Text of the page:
At the South-Eastern edge of Breckland, Attleborough has good transport links. It’s on the A11 from London to Norwich and on the main Norwich to Ely train line too, so getting here is very simple.

Things to do, See, Stay at and eat in


 Attleborough is the perfect place to base yourself for exploring Norfolk.  Attleborough town square is very attractive, with a central green and several fine buildings surrounding it. The Victorian pump and town sign sit amongst the flowers and milestone and tells us that London is just 94 miles away. Attleborough has a great selection of local shops and cafes and the Heritage Centre tells the story of past inhabitants and businesses. A great place for family historians, they have many records and transcripts of local records.  

Attleborough Town is lovely vibrant town and we can point you to some great establishments for wonderful food and drink.  The Courtyard Tearooms is both a great meeting place and also have some great food from excellent buffets and lunches to takeaway sandwiches and is wheelchair friendly.  For choice and of equal standing, Connaught’s Coffee House and Cafe is another lovely cafe that has some tasty fare, and it serves many different dishes from breakfasts to healthy salads and the cheese scones are to die for.   For historical surroundings, a place to stay in Attleborough and restaurant dining and pub food, you will be sure to enjoy The Griffin Hotel a former coaching inn where food is served daily.  For fish and chips to eat in or take out and some great takeaway food, from kebabs to pizza, you must visit The Goldstar Cafe and takeaway, where you will also find that they provide children’s meals.  Others you can also visit and who also provide lovely food and drink include: The Mulberry Tree Restaurant and B&B – The White Lodge Pub and Restaurant both of whom are known for great food, welcoming atmosphere and good service.

Peter Beales Roses of Attleborough are the world renowned gardens and of course everything you want to know about roses and also has the Rosarium cafe for snacks and lunches.  Banham Zoo is not far for the excitement of the Zoo and all its animals.  Attleborough town is also close to the Snetterton Race Track, where GT, F3, Club Car, Club Bikes, Ferrari, Historic Cars, Superbikes, Aston Martin, 2CV and Vintage vehicles race throughout the year.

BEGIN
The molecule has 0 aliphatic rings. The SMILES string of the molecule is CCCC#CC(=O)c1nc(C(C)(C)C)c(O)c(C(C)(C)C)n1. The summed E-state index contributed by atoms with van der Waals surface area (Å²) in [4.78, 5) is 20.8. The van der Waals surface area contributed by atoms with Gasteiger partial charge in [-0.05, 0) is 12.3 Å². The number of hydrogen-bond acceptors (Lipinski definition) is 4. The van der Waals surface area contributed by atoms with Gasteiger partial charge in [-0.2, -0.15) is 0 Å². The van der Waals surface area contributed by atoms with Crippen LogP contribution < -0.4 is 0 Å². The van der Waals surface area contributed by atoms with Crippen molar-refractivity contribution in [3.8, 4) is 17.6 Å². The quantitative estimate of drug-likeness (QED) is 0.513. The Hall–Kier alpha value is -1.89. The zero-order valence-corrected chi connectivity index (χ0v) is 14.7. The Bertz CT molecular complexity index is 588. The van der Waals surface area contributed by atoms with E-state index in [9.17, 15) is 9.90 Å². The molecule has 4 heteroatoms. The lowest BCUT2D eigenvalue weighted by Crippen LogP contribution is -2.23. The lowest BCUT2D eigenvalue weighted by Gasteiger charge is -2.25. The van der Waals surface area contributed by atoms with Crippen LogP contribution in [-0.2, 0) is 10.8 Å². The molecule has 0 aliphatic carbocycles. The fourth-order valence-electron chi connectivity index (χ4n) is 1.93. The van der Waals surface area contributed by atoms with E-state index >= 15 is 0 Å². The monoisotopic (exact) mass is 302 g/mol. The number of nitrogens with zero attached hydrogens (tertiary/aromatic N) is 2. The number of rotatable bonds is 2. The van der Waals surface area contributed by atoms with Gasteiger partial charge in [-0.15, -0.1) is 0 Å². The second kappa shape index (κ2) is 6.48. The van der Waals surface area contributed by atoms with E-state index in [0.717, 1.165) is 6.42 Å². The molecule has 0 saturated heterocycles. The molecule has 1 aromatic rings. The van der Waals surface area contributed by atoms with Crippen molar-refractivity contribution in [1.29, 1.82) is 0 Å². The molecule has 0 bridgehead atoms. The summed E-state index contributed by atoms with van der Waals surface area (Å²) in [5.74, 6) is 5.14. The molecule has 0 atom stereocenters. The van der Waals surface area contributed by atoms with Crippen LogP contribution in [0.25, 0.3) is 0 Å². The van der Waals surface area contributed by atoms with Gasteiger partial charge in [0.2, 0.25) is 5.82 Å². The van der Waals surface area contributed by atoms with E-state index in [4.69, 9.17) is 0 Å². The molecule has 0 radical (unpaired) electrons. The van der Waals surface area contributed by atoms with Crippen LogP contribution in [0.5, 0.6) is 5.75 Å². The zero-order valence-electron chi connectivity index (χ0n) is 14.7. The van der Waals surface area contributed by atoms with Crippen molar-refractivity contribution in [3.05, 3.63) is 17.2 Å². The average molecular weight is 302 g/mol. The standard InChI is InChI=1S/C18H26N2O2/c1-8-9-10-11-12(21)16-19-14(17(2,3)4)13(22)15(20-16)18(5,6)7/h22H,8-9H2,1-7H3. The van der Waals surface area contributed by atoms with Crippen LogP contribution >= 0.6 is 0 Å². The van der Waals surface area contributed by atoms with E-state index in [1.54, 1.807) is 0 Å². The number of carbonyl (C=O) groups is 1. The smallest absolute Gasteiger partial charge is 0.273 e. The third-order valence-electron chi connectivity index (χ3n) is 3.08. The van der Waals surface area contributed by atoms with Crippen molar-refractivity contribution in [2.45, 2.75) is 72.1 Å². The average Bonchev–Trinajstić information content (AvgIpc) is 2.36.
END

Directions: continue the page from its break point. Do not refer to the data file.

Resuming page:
Attleborough is the ideal location to base from and explore Norfolk.  For places to stay in and near Attleborough you can have a Hotel at Sherbourne House which also is a wonderful wedding venue and The Breckland Lodge and where both hotels have restaurants and come highly recommended.  For a quaint bed and breakfast there’s The Old Keepers House set in lovely surroundings.  For those who prefer to be self catering there’s the lovely cottage at The Bakehouse Great Ellingham set in breathtaking scenery.  For Glamping, camping, caravanning and also a wonderful wedding location there is the Applewood Countryside Holidays Banham which is not from from Attleborough and is set in countryside that is an attraction in itself.


The History of Attleborough

Archaeological records show that there has been human activity in and around Attleborough since at least the stone age. Finds from the Middle Palaeolithic, through Neolithic, Bronze Age, Iron Age and Roman periods prove that this has always been a popular area to live since man first walked over the earth in East Anglia.

Archaeological finds supported by documentary evidence in the Doomsday Book prove there was a settlement here in the Saxon period. When the Normans arrived the town soon grew and by 1086 there was a mill, fishery and farms with pigs, cattle, goats and

Sheep. Although there are Saxon foundations, much of the present church shows that there was a substantial Norman building here.

The town developed during the early medieval period and the right to hold a Thursday market was granted in 1226 by King Henry III, with Queen’s Square being the Medieval Market Place.

As was common in the days when many buildings were built of wood and covered in thatch, Attleborough suffered a fire which burned much of the town in 1559. That’s one of the reasons that there are few buildings before that date in the town.

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